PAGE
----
Side Impact Crashes: How Small Cars Stack Up

The tight economy has made tinier cars more appealing to some consumers, but not all small cars offer the protection they should, according to a report released Wednesday morning by the Insurance Institute for Highway Safety.

The group tested seven 2009 small car models and found that many of the vehicles would not fare well when side-swiped by an SUV or pickup truck. The disappointing crash test results came despite the fact that all of the cars have standard side airbags.

"We certainly don't think they should be performing this poorly," Adrian Lund, the president of Insurance Institute for Highway Safety, told ABC News.

"We've got some vehicles here that are lagging behind," he said.

VIDEO: A side impact crash test.Play

The IIHS says that side airbags, designed for head protection, are key because SUVs and pickup trucks crash into the side of those cars directly at passengers' head level.

In better news, all of the tested cars performed well on frontal crash tests, meaning they offer good protection when smashed into a barrier head-on at 40 miles an hour.

How Your Car Stacks Up

Good and Average Ratings: Only the Suzuki SX4 and Toyota Matrix, along with its twin, the Pontiac Vibe, offer good protection in side crashes, according to the IIHS report. The Ford Focus and Chevrolet HHR earned average ratings.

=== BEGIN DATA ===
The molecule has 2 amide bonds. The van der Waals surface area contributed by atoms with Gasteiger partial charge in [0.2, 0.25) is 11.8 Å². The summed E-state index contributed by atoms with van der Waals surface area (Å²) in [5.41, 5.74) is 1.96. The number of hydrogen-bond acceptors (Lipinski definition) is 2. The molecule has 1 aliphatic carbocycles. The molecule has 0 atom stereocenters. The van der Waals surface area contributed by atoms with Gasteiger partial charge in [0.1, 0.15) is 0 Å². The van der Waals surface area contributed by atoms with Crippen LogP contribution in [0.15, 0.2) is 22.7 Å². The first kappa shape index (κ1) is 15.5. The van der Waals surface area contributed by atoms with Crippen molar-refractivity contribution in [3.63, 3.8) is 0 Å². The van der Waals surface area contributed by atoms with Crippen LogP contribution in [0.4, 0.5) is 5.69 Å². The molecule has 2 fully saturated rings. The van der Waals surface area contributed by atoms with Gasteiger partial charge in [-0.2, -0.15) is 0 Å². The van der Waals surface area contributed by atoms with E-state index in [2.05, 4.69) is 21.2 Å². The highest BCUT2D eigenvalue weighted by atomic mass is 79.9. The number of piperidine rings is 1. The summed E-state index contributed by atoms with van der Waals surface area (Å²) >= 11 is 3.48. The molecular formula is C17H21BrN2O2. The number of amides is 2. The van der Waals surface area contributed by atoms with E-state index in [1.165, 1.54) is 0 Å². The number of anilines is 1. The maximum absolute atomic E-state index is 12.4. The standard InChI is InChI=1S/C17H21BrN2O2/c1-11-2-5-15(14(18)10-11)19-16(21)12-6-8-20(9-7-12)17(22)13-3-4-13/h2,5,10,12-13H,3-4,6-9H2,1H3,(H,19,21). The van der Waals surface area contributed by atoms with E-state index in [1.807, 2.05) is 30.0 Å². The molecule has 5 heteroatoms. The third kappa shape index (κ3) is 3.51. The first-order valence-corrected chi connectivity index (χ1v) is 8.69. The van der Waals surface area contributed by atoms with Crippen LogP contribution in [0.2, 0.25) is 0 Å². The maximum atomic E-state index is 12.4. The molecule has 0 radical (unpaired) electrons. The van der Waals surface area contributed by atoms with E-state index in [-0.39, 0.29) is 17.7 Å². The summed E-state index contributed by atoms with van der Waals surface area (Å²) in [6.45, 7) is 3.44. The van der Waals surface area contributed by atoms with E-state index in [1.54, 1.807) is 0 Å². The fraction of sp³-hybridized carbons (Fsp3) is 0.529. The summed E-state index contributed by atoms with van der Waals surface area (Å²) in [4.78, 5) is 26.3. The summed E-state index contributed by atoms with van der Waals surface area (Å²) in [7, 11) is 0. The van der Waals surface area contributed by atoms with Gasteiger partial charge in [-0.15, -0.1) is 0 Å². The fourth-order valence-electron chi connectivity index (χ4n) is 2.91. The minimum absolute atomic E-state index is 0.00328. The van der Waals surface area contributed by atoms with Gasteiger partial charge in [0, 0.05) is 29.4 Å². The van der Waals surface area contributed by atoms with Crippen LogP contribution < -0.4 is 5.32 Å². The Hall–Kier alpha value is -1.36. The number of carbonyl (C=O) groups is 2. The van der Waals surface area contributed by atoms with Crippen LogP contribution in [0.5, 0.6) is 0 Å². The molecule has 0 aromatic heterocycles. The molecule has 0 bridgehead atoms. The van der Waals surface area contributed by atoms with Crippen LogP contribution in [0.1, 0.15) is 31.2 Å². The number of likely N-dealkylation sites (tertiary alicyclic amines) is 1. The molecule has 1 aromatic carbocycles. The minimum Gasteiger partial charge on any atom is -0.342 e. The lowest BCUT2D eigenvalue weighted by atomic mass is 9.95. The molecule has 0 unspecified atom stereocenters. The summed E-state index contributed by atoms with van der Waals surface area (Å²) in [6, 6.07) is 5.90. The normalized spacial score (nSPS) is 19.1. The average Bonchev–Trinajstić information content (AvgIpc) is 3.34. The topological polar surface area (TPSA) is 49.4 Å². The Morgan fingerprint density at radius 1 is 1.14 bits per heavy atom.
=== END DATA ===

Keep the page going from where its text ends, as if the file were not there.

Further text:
Marginal Ratings: Two vehicles that received marginal ratings on side crashes were the Hyundai Elantra and Saturn Astra.

Lund said a combination of factors can determine why some cars do better than others.

"Among the worst performers, what we see is that we get too much intrusion into the occupant compartment," Lund said. "That ends up causing high forces on the dummy, so we see a risk of rib fractures and internal organ injuries and even pelvic fractures and things like that."

Poor Ratings: The popular Chrysler PT Cruiser was the worst of the bunch in side impact crashes. When the barrier slammed into the vehicle at 31 miles per hour during the crash test, it dramatically crumpled the side of the vehicle. That meant that, even with the airbag, there was not enough protection for the driver. Further, there is no airbag at all for the rear passenger.

How Cars Rate in Safety

"The side structure was too weak," Lund said of the PT Cruiser. "We have much more intrusion than in the other vehicles there, and then the driver's side airbags didn't do a good job of protecting the chest and torso of the dummy. The air bags aren't doing their job, but they're also not being given much chance to do it because there is too much intrusion."

The PT Cruiser was also the only car in the group to receive poor ratings in both side impact and rear whiplash tests.

In a statement, Chrysler said the vehicle did well in government tests and said "no single test can determine a vehicle's overall safety performance.

"The Chrysler PT Cruiser received four stars in the government's frontal crash test (driver and front passenger), four stars for driver and five stars for rear occupant in the government's side-impact test, and four stars in the government's roll-over test," the company stated.

"Results from IIHS and other third-party test programs are reviewed by our engineers as part of our effort to continuously improve the overall performance of our vehicles," Chrysler added.

Overall, the IIHS has tested 21 current small car models. Eleven of them earned good ratings for side protection.